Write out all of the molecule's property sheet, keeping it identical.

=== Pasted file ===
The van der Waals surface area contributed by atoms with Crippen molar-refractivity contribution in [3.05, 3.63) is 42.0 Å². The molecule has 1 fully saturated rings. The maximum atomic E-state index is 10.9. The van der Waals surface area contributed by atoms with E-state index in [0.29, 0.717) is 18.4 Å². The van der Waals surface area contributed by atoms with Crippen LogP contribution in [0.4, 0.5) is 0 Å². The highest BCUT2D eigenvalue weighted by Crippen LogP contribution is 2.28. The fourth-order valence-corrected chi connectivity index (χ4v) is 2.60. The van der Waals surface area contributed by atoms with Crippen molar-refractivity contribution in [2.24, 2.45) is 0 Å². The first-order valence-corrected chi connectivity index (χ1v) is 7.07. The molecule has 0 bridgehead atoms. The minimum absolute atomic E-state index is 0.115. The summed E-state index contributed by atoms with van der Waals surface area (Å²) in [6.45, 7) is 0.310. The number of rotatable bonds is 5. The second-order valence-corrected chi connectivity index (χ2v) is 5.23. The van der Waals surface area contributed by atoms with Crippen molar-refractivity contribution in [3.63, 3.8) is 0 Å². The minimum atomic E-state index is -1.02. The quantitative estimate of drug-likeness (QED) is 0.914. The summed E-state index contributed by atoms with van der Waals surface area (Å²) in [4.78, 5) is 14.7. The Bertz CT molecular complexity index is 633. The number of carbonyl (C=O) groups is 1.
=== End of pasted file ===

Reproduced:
The van der Waals surface area contributed by atoms with Crippen molar-refractivity contribution in [3.05, 3.63) is 42.0 Å². The molecule has 1 fully saturated rings. The maximum atomic E-state index is 10.9. The van der Waals surface area contributed by atoms with E-state index in [0.29, 0.717) is 18.4 Å². The van der Waals surface area contributed by atoms with Crippen LogP contribution in [0.4, 0.5) is 0 Å². The highest BCUT2D eigenvalue weighted by Crippen LogP contribution is 2.28. The fourth-order valence-corrected chi connectivity index (χ4v) is 2.60. The van der Waals surface area contributed by atoms with Crippen molar-refractivity contribution in [2.24, 2.45) is 0 Å². The first-order valence-corrected chi connectivity index (χ1v) is 7.07. The molecule has 0 bridgehead atoms. The minimum absolute atomic E-state index is 0.115. The summed E-state index contributed by atoms with van der Waals surface area (Å²) in [6.45, 7) is 0.310. The number of rotatable bonds is 5. The second-order valence-corrected chi connectivity index (χ2v) is 5.23. The van der Waals surface area contributed by atoms with Crippen molar-refractivity contribution in [3.63, 3.8) is 0 Å². The minimum atomic E-state index is -1.02. The quantitative estimate of drug-likeness (QED) is 0.914. The summed E-state index contributed by atoms with van der Waals surface area (Å²) in [4.78, 5) is 14.7. The Bertz CT molecular complexity index is 633. The number of carbonyl (C=O) groups is 1.